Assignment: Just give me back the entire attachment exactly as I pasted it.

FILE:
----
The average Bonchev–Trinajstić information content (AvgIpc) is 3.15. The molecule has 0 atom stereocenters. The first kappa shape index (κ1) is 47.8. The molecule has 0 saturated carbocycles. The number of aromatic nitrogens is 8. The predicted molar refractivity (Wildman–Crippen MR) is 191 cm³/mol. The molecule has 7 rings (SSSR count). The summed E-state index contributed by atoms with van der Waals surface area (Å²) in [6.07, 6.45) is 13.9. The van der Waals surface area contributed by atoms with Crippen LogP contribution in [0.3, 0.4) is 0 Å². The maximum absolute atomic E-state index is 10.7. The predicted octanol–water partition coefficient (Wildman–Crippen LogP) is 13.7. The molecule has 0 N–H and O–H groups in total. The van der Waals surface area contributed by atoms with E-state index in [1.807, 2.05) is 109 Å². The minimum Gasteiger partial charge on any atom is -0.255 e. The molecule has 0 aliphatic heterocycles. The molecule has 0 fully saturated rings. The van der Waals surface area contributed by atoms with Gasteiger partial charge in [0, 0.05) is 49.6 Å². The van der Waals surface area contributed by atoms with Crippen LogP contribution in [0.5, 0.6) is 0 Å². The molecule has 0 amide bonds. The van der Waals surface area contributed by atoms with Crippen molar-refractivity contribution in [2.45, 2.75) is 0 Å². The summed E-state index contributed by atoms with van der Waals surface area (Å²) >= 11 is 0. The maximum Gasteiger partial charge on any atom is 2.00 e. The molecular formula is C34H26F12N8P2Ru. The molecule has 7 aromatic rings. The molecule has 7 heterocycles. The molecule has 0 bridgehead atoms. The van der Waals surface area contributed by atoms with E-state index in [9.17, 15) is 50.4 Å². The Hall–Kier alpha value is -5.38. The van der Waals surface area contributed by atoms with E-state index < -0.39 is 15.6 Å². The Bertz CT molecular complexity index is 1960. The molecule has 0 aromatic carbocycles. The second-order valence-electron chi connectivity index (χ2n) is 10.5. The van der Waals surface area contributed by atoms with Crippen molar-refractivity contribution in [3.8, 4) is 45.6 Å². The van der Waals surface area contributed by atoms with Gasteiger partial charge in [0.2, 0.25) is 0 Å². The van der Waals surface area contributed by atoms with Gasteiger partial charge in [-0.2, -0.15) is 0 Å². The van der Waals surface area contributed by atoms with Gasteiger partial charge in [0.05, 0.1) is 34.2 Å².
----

The average Bonchev–Trinajstić information content (AvgIpc) is 3.15. The molecule has 0 atom stereocenters. The first kappa shape index (κ1) is 47.8. The molecule has 0 saturated carbocycles. The number of aromatic nitrogens is 8. The predicted molar refractivity (Wildman–Crippen MR) is 191 cm³/mol. The molecule has 7 rings (SSSR count). The summed E-state index contributed by atoms with van der Waals surface area (Å²) in [6.07, 6.45) is 13.9. The van der Waals surface area contributed by atoms with Crippen LogP contribution in [0.3, 0.4) is 0 Å². The maximum absolute atomic E-state index is 10.7. The predicted octanol–water partition coefficient (Wildman–Crippen LogP) is 13.7. The molecule has 0 N–H and O–H groups in total. The van der Waals surface area contributed by atoms with E-state index in [1.807, 2.05) is 109 Å². The minimum Gasteiger partial charge on any atom is -0.255 e. The molecule has 0 aliphatic heterocycles. The molecule has 0 fully saturated rings. The van der Waals surface area contributed by atoms with Gasteiger partial charge in [0, 0.05) is 49.6 Å². The van der Waals surface area contributed by atoms with Crippen LogP contribution in [0.5, 0.6) is 0 Å². The molecule has 0 amide bonds. The van der Waals surface area contributed by atoms with Crippen molar-refractivity contribution in [2.45, 2.75) is 0 Å². The summed E-state index contributed by atoms with van der Waals surface area (Å²) >= 11 is 0. The maximum Gasteiger partial charge on any atom is 2.00 e. The molecular formula is C34H26F12N8P2Ru. The molecule has 7 aromatic rings. The molecule has 7 heterocycles. The molecule has 0 bridgehead atoms. The van der Waals surface area contributed by atoms with E-state index in [9.17, 15) is 50.4 Å². The Hall–Kier alpha value is -5.38. The van der Waals surface area contributed by atoms with E-state index < -0.39 is 15.6 Å². The Bertz CT molecular complexity index is 1960. The molecule has 0 aromatic carbocycles. The second-order valence-electron chi connectivity index (χ2n) is 10.5. The van der Waals surface area contributed by atoms with Crippen molar-refractivity contribution in [3.8, 4) is 45.6 Å². The van der Waals surface area contributed by atoms with Gasteiger partial charge in [0.2, 0.25) is 0 Å². The van der Waals surface area contributed by atoms with Gasteiger partial charge in [-0.2, -0.15) is 0 Å². The van der Waals surface area contributed by atoms with Gasteiger partial charge in [0.05, 0.1) is 34.2 Å².